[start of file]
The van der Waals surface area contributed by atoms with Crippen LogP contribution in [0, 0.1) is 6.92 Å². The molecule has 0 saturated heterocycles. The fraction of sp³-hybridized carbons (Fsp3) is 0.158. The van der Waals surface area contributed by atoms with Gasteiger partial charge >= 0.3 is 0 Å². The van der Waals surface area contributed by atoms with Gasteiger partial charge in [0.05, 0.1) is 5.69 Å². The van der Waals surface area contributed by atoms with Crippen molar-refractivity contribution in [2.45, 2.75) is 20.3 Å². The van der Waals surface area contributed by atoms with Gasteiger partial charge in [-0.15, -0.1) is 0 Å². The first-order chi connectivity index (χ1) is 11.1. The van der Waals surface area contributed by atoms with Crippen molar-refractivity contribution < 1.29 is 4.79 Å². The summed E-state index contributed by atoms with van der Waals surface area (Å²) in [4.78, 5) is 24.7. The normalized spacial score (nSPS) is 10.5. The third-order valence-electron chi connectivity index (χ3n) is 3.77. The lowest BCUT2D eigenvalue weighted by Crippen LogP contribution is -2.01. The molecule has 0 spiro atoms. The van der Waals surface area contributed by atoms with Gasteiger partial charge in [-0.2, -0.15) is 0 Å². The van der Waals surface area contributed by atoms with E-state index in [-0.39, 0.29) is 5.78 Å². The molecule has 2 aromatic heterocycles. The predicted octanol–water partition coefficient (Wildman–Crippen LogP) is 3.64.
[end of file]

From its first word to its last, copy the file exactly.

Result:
The van der Waals surface area contributed by atoms with Crippen LogP contribution in [0, 0.1) is 6.92 Å². The molecule has 0 saturated heterocycles. The fraction of sp³-hybridized carbons (Fsp3) is 0.158. The van der Waals surface area contributed by atoms with Gasteiger partial charge >= 0.3 is 0 Å². The van der Waals surface area contributed by atoms with Gasteiger partial charge in [0.05, 0.1) is 5.69 Å². The van der Waals surface area contributed by atoms with Crippen molar-refractivity contribution in [2.45, 2.75) is 20.3 Å². The van der Waals surface area contributed by atoms with Gasteiger partial charge in [-0.15, -0.1) is 0 Å². The first-order chi connectivity index (χ1) is 11.1. The van der Waals surface area contributed by atoms with Crippen molar-refractivity contribution < 1.29 is 4.79 Å². The summed E-state index contributed by atoms with van der Waals surface area (Å²) in [4.78, 5) is 24.7. The normalized spacial score (nSPS) is 10.5. The third-order valence-electron chi connectivity index (χ3n) is 3.77. The lowest BCUT2D eigenvalue weighted by Crippen LogP contribution is -2.01. The molecule has 0 spiro atoms. The van der Waals surface area contributed by atoms with Gasteiger partial charge in [-0.2, -0.15) is 0 Å². The van der Waals surface area contributed by atoms with E-state index in [-0.39, 0.29) is 5.78 Å². The molecule has 2 aromatic heterocycles. The predicted octanol–water partition coefficient (Wildman–Crippen LogP) is 3.64.